Allan Flynn, a cryptocurrency trader from Australia, has filed a lawsuit against the country’s two major commercial banks. As reported by the Australian Financial Review, the lawsuit comes in allegation of the bank’s discriminatory behavior against his cryptocurrency business by unlawfully closing his accounts. The two banks ANZ and Westpac cut off the Australian crypto trader banking accounts with almost no warning.
Australian Bitcoiner Sues Banks Alleging Discrimination
Flynn reportedly runs a cryptocurrency over-the-counter (OTC) desk and serves around 450 clients. The legal complaint filed against Westpac and ANZ highlights that the banks closed the accounts soon after they were opened.
Flynn told the Australian Financial Review:
“How am I supposed to run a lawful business if I can’t get a bank account?”
According to the report, the banks suspended the account of Flynn because they didn’t like the idea of cryptocurrency. Meanwhile, this isn’t the first time the crypto trader had to go through such an experience. Flynn stated that at least 20 of his bank accounts were shut down over the past three years that have shut which includes CBA, NAB, ING, and Bendigo Bank.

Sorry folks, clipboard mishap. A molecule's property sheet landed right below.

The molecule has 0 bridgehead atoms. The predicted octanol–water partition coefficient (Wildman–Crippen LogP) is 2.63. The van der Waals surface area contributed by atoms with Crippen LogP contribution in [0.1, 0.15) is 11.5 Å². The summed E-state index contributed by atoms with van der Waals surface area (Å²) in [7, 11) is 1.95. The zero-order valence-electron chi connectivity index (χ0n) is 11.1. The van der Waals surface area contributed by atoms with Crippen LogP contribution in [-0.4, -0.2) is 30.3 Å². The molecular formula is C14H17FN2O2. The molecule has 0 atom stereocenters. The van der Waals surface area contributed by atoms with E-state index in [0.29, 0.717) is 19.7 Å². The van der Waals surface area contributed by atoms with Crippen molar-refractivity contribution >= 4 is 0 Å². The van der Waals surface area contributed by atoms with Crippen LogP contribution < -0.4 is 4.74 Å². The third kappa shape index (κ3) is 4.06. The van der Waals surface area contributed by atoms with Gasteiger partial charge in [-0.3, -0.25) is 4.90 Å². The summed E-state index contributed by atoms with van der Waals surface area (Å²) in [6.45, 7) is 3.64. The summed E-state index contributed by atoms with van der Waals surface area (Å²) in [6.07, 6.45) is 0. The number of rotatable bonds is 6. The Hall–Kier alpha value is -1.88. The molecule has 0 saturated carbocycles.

The Australian crypto trader currently holds licenses from the Australian Transaction Reports and Analysis Centre (AUSTRAC). The licenses enable him to run a legal crypto business.
However, according to the banks, the reason he was shut down because was involved in cryptocurrency fraud. Flynn alleged that one of the bank employees of ANZ informed the other banks that he was involved in a cryptocurrency fraud, which is false.
Lawsuit Demands Compensation of $192,000
According to the lawsuit, Flynn is now demanding compensation of over AUD 250,000 ($192,000) from the banks for discriminating against him and his cryptocurrency business.
Banks have always remained indifferent towards cryptocurrency companies. Even though that seems to be changing with the recent mainstream adoption of Bitcoin. For instance, cryptocurrency giants such as Coinbase even had to face complications when its UK banking partner denied offering its services.